On top of his artistic and administrative duties, Horiuchi choreographs a couple of ballets per season. Elliott Geolat, a 32-year-old Saint Louis native who's SLB's longest-tenured dancer, says Horiuchi favors a neoclassical, sometimes jazzy style in his original works. In Horiuchi's restaging of classical story ballets, such as Cinderella, Don Quixote and Romeo and Juliet, Geolat says he has the keen ability to clarify a ballet's storyline and make it accessible to a broader audience.

When it comes to working with his dancers, Horiuchi says he finds leading by example to be most effective. "I'm in the studio every minute of every day," he says. While he oversees all aspects of SLB, his artistic and administrative staffs help make this possible. And when he is not teaching company class, he takes it with the dancers.

Geolat describes Horiuchi's leadership style as firm but approachable. "He sets an example for us by taking his work very seriously," says Geolat. "He tries to maintain the highest standards and is good about motivating the dancers and keeping them from plateauing."

Horiuchi even shares the stage with his company when he choreographs new contemporary works. Though unorthodox, Horiuchi has his reasons for these annual cameos. "It's important for me to dance with them. Of course I cannot jump and turn as I used to, but I know how to present myself onstage, and sharing those [teachable] moments with the dancers connects with them more than me just telling them what to do."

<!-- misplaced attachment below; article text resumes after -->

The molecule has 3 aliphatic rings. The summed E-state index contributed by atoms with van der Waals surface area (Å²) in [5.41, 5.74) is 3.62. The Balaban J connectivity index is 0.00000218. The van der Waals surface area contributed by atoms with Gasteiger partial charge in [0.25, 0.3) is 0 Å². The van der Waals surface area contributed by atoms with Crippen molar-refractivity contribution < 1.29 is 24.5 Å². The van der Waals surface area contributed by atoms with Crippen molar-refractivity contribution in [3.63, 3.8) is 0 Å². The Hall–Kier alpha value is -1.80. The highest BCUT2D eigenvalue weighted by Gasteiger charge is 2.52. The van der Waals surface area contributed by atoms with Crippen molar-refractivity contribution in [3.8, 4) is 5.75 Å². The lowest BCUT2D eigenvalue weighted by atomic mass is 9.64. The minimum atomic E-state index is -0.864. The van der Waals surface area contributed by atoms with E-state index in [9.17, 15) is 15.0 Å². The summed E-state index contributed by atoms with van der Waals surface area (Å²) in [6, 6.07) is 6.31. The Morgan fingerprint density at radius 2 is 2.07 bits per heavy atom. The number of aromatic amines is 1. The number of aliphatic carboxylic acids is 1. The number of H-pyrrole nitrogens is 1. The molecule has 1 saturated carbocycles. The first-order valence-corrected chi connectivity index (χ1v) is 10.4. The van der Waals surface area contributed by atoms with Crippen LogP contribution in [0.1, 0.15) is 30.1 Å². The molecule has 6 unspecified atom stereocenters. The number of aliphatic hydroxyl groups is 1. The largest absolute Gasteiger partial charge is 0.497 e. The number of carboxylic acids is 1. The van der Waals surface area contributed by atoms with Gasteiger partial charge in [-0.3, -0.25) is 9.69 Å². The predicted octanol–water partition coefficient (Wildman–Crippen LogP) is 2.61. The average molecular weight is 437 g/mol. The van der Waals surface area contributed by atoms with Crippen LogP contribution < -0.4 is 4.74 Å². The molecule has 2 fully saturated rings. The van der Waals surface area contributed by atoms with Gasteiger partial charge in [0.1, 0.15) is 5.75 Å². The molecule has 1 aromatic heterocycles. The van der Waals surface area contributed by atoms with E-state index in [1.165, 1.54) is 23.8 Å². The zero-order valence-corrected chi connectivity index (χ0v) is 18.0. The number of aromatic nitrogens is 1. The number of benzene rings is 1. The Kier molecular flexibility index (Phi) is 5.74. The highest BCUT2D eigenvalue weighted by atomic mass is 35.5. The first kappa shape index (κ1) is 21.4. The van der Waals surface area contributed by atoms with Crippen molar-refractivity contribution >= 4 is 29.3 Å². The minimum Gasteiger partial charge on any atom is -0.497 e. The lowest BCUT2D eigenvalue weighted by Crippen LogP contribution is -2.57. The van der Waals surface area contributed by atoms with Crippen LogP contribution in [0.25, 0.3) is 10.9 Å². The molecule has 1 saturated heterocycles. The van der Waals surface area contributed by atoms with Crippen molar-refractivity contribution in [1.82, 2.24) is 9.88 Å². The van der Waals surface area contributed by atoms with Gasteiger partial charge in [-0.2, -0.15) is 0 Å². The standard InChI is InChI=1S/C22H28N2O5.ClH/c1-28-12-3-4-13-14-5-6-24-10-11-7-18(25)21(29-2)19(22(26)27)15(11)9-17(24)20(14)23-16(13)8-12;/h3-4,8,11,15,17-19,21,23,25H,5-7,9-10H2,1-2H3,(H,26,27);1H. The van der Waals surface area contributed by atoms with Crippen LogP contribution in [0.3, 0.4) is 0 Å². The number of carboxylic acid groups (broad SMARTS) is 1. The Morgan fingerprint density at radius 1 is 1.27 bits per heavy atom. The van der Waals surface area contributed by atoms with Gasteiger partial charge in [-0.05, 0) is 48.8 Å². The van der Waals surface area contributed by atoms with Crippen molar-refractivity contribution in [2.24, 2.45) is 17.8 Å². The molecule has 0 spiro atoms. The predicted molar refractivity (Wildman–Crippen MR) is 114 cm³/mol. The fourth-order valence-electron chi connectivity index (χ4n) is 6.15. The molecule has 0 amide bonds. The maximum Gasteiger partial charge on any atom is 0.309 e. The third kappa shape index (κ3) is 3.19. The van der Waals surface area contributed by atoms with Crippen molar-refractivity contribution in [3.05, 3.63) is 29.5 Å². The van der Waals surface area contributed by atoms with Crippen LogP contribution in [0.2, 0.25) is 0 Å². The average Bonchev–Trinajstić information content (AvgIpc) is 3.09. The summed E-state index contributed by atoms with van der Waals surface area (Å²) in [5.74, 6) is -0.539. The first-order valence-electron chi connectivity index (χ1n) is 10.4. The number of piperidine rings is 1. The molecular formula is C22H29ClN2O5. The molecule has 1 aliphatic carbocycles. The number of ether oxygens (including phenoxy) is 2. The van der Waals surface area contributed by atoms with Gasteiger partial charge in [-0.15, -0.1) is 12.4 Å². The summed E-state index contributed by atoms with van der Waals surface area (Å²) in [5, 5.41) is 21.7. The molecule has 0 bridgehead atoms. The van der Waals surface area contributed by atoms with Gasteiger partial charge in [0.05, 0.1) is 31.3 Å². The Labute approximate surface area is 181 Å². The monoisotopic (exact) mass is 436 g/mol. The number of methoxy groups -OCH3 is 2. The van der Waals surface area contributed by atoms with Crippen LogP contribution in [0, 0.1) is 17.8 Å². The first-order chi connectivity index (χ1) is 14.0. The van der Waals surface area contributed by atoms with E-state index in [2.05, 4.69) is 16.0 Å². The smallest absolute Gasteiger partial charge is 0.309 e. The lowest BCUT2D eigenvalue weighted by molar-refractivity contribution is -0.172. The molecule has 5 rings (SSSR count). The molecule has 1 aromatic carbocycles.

In an effort to take some of the pressure off dancers when it comes to planning their careers, Horiuchi says it is widely under- stood that their contracts will be renewed each season. Barring any dismissible offenses, his dancers can choose to stay as long as they wish instead of annually worrying about their job security. As such, the non-ranked company has a low turnover rate, with dancers stay- ing on average six-plus years.

Gen Horiuchi with Saint Louis Ballet in his piece "Passage." Photo by Pratt Kreidich.

In the short term, Horiuchi would like to expand the company's main-stage productions to two weekends each instead of one. SLB's 2017–18 season features six programs, including two additions: Its new GO! Series will feature works created for smaller casts in more intimate venues. Horiuchi's long-term goals include increasing the dancer ranks to 30–32 and paying his artists more.